A randomized comparison of external and internal cardioversion of chronic atrial fibrillation

Samuel Lévy, Philippe Lauribe, Eric Dolla, William Kou, Alan Kadish, Hugh Calkins, Franck Pagannelli, Charles Moyal, Michel Bremondy, Anthony Schork, Yu Shyr, Sunil Das, Michael Shea, Narsingh Gupta, Fred Morady

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Abstract

Background. Delivery of shocks within the right atrium has been reported to be more effective than conventional external shocks in converting atrial fibrillation (AF), but these two cardioversion techniques have never been compared prospectively. The purpose of this study was to compare the efficacies of external and internal cardioversion in patients with chronic AF unresponsive to prior attempts at electrical and/or pharmacological cardioversion. Low-dose amiodarone was used in all patients after cardioversion to suppress recurrences of AF. Methods and Results. One hundred twelve patients with AF of at least 1 month in duration were randomly assigned to undergo external cardioversion with 300-360-J shocks or internal cardioversion with 200-300-J shocks delivered through a standard electrode catheter within the right atrium. The patients were treated with amiodarone (200 mg/day 5-7 days/week) for 1 month before electrical cardioversion and afterward if the cardioversion was successful. The patients were evaluated at regular intervals during 1 year of follow-up. The efficacy of internal cardioversion was significantly greater than that of external cardioversion (91% versus 67%, p=0.002). The only variable that was associated with the outcome of cardioversion was body weight. Among patients in whom sinus rhythm was restored, AF recurred as often after internal and external cardioversion; at 1 year of follow-up, 37% of patients in whom external or internal cardioversion had been effective were still in sinus rhythm. Patients who had undergone an attempt at electrical cardioversion before entry into this study were less likely to remain in sinus rhythm after cardioversion. The only complications of cardioversion were one instance of cerebral thromboembolism after external cardioversion and one instance of transient pulmonary edema after internal cardioversion. Therapy with amiodarone was discontinued because of an adverse drug effect in only three patients. Conclusions. Internal cardioversion is more effective than external cardioversion in restoring sinus rhythm and is as safe as external cardioversion in patients with chronic AF. The recurrence rate of AF is the same after both types of cardioversion. If conventional electrical cardioversion is ineffective, internal cardioversion should be attempted. The combination of low-dose amiodarone and external or internal cardioversion may result in maintaining sinus rhythm long-term in patients with refractory AF.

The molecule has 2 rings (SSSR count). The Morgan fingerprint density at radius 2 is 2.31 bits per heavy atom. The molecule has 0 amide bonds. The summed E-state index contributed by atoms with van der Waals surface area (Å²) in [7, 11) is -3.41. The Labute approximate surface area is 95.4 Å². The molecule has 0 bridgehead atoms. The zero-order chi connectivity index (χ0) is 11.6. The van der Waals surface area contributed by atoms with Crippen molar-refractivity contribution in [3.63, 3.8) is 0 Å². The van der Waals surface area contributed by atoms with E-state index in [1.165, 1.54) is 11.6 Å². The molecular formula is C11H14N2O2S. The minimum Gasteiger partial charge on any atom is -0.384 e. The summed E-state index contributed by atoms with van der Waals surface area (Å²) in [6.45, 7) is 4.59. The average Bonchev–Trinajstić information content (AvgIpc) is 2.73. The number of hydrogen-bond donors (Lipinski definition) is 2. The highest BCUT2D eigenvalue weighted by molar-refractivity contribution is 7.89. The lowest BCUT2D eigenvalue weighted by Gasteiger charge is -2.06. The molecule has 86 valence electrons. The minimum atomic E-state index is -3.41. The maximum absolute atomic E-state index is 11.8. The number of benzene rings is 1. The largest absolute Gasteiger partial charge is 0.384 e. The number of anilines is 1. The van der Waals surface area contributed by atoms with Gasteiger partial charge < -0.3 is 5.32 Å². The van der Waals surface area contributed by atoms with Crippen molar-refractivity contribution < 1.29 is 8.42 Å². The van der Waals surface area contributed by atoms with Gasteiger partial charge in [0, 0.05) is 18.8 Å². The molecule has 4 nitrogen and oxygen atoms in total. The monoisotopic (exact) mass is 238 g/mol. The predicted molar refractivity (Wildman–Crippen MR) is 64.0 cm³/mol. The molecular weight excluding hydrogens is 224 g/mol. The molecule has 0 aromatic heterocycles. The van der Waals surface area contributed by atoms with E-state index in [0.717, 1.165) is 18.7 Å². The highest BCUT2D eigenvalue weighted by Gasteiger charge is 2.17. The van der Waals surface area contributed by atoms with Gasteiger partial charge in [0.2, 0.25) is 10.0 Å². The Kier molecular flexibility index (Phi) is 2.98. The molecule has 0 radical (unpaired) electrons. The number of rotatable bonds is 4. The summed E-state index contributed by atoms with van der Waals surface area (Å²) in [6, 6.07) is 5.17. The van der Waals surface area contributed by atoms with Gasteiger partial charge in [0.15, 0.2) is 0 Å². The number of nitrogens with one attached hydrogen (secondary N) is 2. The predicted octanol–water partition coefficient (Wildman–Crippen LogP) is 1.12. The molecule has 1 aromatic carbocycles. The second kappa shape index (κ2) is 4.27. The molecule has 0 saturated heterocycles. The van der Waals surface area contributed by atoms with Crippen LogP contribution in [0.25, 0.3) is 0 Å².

Original languageEnglish (US)
Pages (from-to)1415-1420
Number of pages6
JournalCirculation
Volume86
Issue number5
DOIs
StatePublished - Nov 1992
Externally publishedYes

Keywords

  • Amiodarone
  • Atrial fibrillation
  • Cardioversion

ASJC Scopus subject areas

  • Cardiology and Cardiovascular Medicine
  • Physiology (medical)

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  • Cite this

    Lévy, S., Lauribe, P., Dolla, E., Kou, W., Kadish, A., Calkins, H., Pagannelli, F., Moyal, C., Bremondy, M., Schork, A., Shyr, Y., Das, S., Shea, M., Gupta, N., & Morady, F. (1992). A randomized comparison of external and internal cardioversion of chronic atrial fibrillation. Circulation, 86(5), 1415-1420. https://doi.org/10.1161/01.CIR.86.5.1415